I’ve had some surprisingly good Sangiovese and Aglianico from California recently, and because I like that kind of stuff, I was happy to see them done. But they were considerably more costly than something of comparable quality from Italy and neither is likely to replace Cab any time soon. It’s probably fair to say that Napa Valley can produce very good wine from many grapes. There’s good Zin from there and good Syrah and I’m sure many other possibilities, but economically, if I owned land there, I’d plant Cab. As you know, lots of grapes that were once found in California made their way into jug wines. Now that Americans buy by variety, those grapes aren’t really viable economically. Green Hungarian being a case in point.

I’m sure you realize that I was being facetious earlier. More seriously, I might buy some of the wines made from those grapes, and you might, but that’s not much of a market!

But they were considerably more costly than something of comparable quality from Italy<<<<<


But Bob, in a way that’s the tragedy. Even after paying importing fees, customs duties, taxes, etc., you can still get a pretty decent Chianti for $20. And Aglianico for even less.

I really want to support the guys in the US who are trying to expand the US palate beyond Cab and Pinot Noir, but why would I pay $35 for a Sangiovese when I can get a really nice one, say Felsina, for $20? Italy has crazy good prices for really nice wines to have with your dinner. Ditto France and Spain.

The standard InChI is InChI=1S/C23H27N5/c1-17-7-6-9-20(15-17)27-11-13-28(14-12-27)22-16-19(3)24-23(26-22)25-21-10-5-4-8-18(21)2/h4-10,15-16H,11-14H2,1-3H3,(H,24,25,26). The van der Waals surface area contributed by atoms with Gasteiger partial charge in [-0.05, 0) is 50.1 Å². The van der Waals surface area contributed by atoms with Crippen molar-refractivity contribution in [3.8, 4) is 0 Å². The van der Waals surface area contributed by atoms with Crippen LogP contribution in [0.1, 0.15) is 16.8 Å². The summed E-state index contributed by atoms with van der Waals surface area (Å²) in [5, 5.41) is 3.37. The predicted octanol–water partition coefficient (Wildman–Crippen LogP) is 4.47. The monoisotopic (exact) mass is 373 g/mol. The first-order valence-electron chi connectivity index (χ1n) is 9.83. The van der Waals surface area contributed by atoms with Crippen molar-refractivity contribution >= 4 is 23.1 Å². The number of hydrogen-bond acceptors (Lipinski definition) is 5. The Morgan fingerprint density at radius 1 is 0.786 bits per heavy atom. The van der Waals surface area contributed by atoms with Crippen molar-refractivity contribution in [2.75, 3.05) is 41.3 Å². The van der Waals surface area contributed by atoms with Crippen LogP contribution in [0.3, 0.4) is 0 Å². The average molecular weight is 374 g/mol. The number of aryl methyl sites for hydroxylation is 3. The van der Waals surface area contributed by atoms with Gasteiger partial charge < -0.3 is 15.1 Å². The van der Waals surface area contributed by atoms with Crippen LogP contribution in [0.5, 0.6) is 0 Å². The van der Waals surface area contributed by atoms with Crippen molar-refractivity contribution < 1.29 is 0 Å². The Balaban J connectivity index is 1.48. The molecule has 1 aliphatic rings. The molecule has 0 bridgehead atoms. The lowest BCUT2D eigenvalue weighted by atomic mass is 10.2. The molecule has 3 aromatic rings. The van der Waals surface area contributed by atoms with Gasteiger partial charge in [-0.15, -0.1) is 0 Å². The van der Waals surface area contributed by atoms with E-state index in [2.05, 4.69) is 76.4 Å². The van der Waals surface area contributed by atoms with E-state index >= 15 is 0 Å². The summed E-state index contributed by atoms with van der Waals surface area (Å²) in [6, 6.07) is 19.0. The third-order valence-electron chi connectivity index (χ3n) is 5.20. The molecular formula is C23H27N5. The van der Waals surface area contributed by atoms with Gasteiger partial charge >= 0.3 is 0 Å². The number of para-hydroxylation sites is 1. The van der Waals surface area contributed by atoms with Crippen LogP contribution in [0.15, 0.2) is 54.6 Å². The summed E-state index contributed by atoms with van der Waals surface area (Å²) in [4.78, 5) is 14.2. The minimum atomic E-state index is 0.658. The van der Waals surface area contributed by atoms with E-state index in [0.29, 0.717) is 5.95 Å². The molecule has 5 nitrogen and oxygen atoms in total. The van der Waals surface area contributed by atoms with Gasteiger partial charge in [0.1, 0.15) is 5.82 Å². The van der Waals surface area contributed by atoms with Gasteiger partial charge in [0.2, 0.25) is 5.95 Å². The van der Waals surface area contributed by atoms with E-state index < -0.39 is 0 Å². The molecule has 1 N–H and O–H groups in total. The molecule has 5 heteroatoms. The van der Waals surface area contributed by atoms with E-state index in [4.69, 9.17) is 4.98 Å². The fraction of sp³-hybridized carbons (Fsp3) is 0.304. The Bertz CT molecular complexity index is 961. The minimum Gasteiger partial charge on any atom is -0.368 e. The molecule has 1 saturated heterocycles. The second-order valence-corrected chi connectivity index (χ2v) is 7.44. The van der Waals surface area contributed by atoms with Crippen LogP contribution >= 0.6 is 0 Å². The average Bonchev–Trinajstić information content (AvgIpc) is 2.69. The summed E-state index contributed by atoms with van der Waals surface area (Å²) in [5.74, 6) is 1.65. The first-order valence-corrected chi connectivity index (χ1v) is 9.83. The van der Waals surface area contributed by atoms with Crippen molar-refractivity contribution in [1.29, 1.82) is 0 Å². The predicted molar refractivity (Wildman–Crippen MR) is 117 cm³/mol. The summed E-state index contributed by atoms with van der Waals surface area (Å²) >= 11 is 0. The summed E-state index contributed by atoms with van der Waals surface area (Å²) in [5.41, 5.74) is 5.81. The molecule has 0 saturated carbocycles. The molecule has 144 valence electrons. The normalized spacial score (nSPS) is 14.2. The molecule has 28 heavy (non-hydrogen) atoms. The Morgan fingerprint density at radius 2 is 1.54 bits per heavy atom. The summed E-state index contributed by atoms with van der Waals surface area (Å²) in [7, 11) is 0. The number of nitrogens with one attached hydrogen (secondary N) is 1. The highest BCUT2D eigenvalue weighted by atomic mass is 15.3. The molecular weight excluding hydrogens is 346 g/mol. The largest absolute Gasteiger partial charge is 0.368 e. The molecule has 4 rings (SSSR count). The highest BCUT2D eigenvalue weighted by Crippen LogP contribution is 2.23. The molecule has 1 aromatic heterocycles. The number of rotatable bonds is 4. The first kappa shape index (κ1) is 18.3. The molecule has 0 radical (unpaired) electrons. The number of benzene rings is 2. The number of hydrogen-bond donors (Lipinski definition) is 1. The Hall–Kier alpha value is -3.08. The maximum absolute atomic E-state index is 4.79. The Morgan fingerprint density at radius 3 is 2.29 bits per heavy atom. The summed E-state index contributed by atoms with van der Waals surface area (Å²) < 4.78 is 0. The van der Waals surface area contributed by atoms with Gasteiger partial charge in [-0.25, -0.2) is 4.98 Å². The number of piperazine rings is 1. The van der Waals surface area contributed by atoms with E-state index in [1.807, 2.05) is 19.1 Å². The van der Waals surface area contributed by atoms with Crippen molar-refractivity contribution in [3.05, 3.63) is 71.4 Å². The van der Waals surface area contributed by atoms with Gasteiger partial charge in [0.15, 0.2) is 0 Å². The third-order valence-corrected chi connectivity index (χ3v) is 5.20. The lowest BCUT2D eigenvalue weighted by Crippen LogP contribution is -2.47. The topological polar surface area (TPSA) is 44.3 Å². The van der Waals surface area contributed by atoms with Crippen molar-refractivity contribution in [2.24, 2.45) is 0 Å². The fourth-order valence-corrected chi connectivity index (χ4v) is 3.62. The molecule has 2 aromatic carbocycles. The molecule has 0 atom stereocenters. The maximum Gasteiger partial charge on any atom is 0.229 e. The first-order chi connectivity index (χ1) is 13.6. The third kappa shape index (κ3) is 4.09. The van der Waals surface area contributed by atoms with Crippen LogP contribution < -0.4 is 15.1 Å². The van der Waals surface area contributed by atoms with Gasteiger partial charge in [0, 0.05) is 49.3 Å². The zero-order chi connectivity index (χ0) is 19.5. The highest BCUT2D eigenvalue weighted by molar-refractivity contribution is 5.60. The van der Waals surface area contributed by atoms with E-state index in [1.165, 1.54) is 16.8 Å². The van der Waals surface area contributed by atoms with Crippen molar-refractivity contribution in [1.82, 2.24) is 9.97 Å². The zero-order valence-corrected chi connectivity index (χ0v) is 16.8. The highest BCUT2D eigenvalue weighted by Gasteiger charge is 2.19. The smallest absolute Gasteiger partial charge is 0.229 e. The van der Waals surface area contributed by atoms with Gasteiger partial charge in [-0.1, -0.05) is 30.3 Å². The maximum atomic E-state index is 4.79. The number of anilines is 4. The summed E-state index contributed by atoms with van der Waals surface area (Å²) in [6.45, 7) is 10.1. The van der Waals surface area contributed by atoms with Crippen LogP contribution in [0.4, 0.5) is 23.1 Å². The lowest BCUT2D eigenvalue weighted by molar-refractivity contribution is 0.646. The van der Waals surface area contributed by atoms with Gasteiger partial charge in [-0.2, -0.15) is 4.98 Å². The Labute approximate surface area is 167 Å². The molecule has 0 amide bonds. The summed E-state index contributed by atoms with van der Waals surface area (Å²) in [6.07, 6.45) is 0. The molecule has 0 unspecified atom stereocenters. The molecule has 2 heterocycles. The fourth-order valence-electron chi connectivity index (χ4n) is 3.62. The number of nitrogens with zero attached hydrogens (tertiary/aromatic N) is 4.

What is it about the US that prohibits us from making those wines? Chateau St Michelle is one of the few producers putting out zillions of bottles of better than passable quality. So they produce Pinot Gris and Gwertz, but those aren’t particularly unusual and I bet those are supported by the Merlots and Cabs.

ESJ does a Gamay. Ironically, instead of that being a nice weekday wine that other people can do, it makes him so unique that he’s practically a cult producer! I totally support Steve and the wines he makes and I have for many years. I’ve even aged a few and they’re wonderful, but Joe Average wants a “Merlot” or a “Pinot Noir”. So the Charbono that ESJ made in the 90s is no longer with us.

Even more ironically, Pax is making Blaufrankish. That’s something that they’re actually doing pretty well in Michigan of all places, and something that they should look at more closely in other cool-weather places. But partly because there’s so little demand for it, you can even get Austrian versions at relatively good prices. Hungarian versions aren’t imported for the most part, but they do it even better.

Sadly, we can probably count the people on our two hands who’d be interested.

A real shame actually.

Absolutely, Bob…it makes no sense to buy a Ridge Geyserville @ $35 when you can buy a Caleo Primitivo for $8.
So I’m bailing off the Carlisle & Bedrock lists right now.

The answer may be among the most complex of all answers in the wine world, but I have a strong suspicion that cultural bent has a lot to do with that answer, including the way we view wine as a society, the way we treat wine as a multi-governmental revenue stream, and the way we place value on land and celebrity.